jmcelroy_bigJohn McElroy is the host of Autoline After Hours. Here’s an excerpt from his bio on the Autoline site: “John McElroy is an influential thought leader in the automotive industry. He is a journalist, lecturer, commentator and entrepreneur. He created “Autoline Daily,” the first industry webcast of industry news and analysis. He is also the host of the television program “Autoline This Week,” an Emmy Award-winning, weekly half-hour discussion program featuring top automotive executives and journalists. And he co-hosts “Autoline After Hours,” a weekly live webcast that focuses on new cars and technology… McElroy also broadcasts three radio segments daily on WWJ Newsradio 950, the CBS affiliate in Detroit. He writes a blog for Autoblog.com and a monthly op-ed article for Ward’s Auto World.”

The first part of the show this week was a conversation with Tim Clyde, the CEO of Katzkin Automotive Leather. Katzkin brought a 2018 Jeep Wrangler Unlimited outfitted with Katzkin leather seats — a great package that you can order from the MOPAR Accessories catalog when you buy a new Wrangler at the dealership. I have toured the Katzkin factory in California, and have a Katzkin interior in my wife’s 2012 Mazda3 — so I was able to participate in the conversation with some first-hand knowledge.

After the Katzkin discussion, Tim Clyde left the set, and McElroy, Austin and I had a free-form conversation about some of the automotive news of the day. All three of us had been to a Ford press conference earlier that day, and so we talked about the current state of the company and future plans. The conversation then ranged to the upcoming New York Auto Show, Fred Diaz’s appointment as CEO at Mitsubishi North America, and how potential tariffs might effect the US auto business.

I had a great time participating in the show. McElroy is an excellent host, directing the conversation with probing questions and (best of all) listening very well. Before I knew it, the hour was complete, and I had escaped without saying anything dumb.

Take a look at Autoline.tv if you’re interested in the latest automotive news. There’s a ton of content on the site, and it’s professionally produced and presented. I hope they ask me back again.

2018 Chicago Auto Show

by Jason Fogelson

I went to the 2018 Chicago Auto Show last week as a guest of Nissan, and I covered the event for Autobytel.com. Here’s a link to my article for them, which was entitled “Must See Vehicles from the 2018 Chicago Auto Show.”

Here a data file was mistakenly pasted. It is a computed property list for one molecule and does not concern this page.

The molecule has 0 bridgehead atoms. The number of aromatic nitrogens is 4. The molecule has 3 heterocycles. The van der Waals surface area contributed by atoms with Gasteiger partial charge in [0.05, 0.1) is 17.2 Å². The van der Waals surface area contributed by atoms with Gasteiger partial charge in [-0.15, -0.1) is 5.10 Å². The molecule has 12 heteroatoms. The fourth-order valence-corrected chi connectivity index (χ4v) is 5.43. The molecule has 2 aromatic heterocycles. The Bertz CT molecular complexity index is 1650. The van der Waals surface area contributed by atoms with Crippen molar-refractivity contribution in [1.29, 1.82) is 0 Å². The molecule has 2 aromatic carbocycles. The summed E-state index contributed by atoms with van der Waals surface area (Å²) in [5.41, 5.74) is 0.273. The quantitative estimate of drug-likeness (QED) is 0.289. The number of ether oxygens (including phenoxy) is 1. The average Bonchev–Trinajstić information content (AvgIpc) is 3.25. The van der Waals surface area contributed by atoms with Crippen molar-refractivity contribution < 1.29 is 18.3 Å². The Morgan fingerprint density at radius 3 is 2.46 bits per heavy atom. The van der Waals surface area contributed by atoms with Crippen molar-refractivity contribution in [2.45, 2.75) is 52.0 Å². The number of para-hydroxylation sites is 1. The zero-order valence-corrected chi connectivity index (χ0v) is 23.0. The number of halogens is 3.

I love going to the Chicago Auto Show. Of the major US new car shows, it is always the most relaxed and easy to navigate. The event happens at McCormick Place, a massive convention center, and the lucky journalists stay in one of the high-rise hotels that are connected to the building — which means that the weather is not a factor during the day. And that was a good thing this year, as the weather was cold, snow fell constantly and there was no reason for man nor beast to be outside.

The trip in was a pleasure, as Nissan invited Detroit-area-based journalists to travel to Chicago with them via Amtrak. Getting to my closest train station in Dearborn was a bit of a struggle, as the big snow storm extended across the Midwest and dropped several inches of the white stuff on the roads during the night before my departure. I had planned to take a Lyft or Uber for the 10-mile trip to the station, but when I was ready to leave, there were no willing drivers available. I had to wake my wife, who donned her winter coat over her pajamas without complaint and drove me through the snow-covered streets. The train trip to Chicago took about four hours, most of which I spent chatting with other journalists. Nissan shuttled us to the Hyatt Regency McCormick Place, where warm rooms awaited.

On the first night, I attended Nissan’s welcome party in an adjacent hotel ballroom, and then took an Uber to the Lexus party in an event space on the other side of downtown. Lexus had a 10th Anniversary F-Sport RC-F on display, along with a West Coast Customs replica of the Black Panther’s LC. An Uber back to the hotel afterwards, and on to bed.

In the morning, I attended the Midwest Automotive Media Association (MAMA) breakfast, with a keynote address from Subaru of America’s CEO, Thomas Doll. Then, it was off to the show, running from press conference to press conference. At the end of the day, my dogs were barking, but I still found the energy to jump on a shuttle to Geno’s East for the annual Mazda Pizza Party. I’m not really a deep dish guy, but it was a very nice meal and a good time hanging out with Mazda PR folk and auto journalists. I had a ticket for a music event, Sweet Home Chicago, but chose instead to return to the hotel for some rest.

The next day, more press conferences, more snow, lots of writing. I made a quick swing through the show floor to take some photos (I’m sharing some here for your viewing), and prepared for my flight home. Unfortunately, the weather had other plans, as I got notices from Delta Airlines that my plane was delayed from a 4:45 pm departure to 9:00 pm. I decided to punt, and bought a ticket on the 5:40 pm Amtrak from Union Station back to Dearborn, because I was pretty sure I’d make it home — and it would be better than sleeping at O’Hare airport. I finally pulled in to Dearborn station at 1:00 am, and made it home by 2:00 am in an Uber.

All-in-all, an excellent trip, made a little bit frustrating by the weather. It could have been worse — I could still be sleeping at O’Hare.

Photos (c) Jason Fogelson.